1. 2

                                                      You don’t need to update the key file on disk from ldap, you can use ldap to produce the contents of the key file directly.



                                                      1. 1

                                                        Also an option, but you need to ensure that there is a timeout and caching, etc as well. Updating the on-disk copy has this trivial and built-in (respectively)

                                                        1. 2

                                                          sssd does all that, and more

                                                    2. 1

                                                      Gah, sorry, let me rephrase: what sort of workload is it?

                                                      (also, why not kerberos or something similar?)

                                                      1. 2

                                                        I added an edit. As for kerberos, I just found this idea first – there was a FB article about it I came across a while ago (last year sometime, before this became a real problem), and started pushing for it. I work for an International BeheMoth, so changing things can be slow.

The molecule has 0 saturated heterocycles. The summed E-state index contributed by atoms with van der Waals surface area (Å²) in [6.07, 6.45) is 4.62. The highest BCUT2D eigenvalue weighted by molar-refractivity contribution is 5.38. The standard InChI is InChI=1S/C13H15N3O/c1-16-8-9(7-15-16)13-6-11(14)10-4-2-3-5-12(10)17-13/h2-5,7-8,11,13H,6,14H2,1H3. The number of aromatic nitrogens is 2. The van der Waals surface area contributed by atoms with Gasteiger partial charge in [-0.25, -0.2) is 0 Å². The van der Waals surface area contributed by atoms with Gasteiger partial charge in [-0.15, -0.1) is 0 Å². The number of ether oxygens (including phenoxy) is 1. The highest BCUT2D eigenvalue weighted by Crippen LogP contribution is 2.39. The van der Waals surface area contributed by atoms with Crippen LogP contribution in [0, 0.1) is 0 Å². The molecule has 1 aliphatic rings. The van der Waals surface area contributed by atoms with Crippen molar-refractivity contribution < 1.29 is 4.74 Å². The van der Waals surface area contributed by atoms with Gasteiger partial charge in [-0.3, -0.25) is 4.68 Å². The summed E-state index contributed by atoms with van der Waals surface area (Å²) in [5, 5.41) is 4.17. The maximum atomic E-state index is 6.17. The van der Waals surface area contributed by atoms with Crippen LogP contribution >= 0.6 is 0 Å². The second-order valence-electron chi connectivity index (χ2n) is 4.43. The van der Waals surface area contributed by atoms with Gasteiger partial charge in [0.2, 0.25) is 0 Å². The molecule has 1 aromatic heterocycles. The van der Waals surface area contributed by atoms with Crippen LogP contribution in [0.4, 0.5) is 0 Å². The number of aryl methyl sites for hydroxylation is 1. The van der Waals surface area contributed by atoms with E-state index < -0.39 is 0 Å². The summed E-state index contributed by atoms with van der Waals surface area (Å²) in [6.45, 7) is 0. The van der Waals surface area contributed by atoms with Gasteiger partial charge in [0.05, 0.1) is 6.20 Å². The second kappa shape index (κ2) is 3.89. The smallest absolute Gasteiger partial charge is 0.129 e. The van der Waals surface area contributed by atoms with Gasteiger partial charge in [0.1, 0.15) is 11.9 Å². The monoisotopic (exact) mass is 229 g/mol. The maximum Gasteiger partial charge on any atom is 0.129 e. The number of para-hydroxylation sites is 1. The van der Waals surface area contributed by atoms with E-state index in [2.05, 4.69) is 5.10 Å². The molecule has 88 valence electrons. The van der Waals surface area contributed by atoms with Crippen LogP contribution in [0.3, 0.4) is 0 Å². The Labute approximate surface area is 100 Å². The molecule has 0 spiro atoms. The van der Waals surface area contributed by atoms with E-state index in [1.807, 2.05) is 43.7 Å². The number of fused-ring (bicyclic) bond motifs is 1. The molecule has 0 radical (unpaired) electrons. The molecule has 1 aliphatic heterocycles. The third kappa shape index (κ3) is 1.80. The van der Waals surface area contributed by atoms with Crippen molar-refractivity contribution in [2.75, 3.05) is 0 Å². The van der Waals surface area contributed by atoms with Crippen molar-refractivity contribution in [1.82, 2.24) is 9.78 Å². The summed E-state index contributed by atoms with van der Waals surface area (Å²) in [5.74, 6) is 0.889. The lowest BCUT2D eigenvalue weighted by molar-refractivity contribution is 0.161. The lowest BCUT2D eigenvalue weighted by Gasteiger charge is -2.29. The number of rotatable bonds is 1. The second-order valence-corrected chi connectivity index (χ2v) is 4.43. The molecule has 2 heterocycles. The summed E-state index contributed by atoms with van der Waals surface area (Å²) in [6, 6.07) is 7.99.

3. 1

                                                    I’ve reached this point too - considering moving the base stuff to either an os pkg and/or to use something like cfengine to distribute these faster than what ansible does. As an interim stage, I have a git pull-based ansible run on each box for the core, but I would prefer something that is more “reportable” than manually collating the status of packages on each system. Either way, I’m keen to store the CA info in an OS package, as a faster way to get boxes set up and updated.

                                                    1. 1

                                                      Precisely this. My team went from 2 DCs with maybe a few dozen machines between them to 6 DCs in various stages of commission/deccommision/use and hundreds (probably just over 1000) machines to manage. Running an ansible script to update creds on hundreds of machines takes a very long time even on a powerful runner.

                                                      this is why you can keep your public key in a kind of centralised store, say, an LDAP server, and disable local storage of public keys entirely; sssd supports this model very nicely.

                                                      (what irks me a bit about the advertorial above is that it conflates using host certificates and user certificates; and you can have one without another)

                                                    2. 3

                                                      I’ve managed ldap systems to handle distributed ssh / user authentication. I have less fear of that than anything CA related. I think its because OpenSSL taught me that all the tooling around it is terrible. Though I feel that Vault and other tooling is changing that slowly.

                                                      1. 2

                                                        Probably about as well as crl’s get pushed out to server fleets, and accounts are actually deleted along with certificates revoked. Eg. Not bloody likely. ;)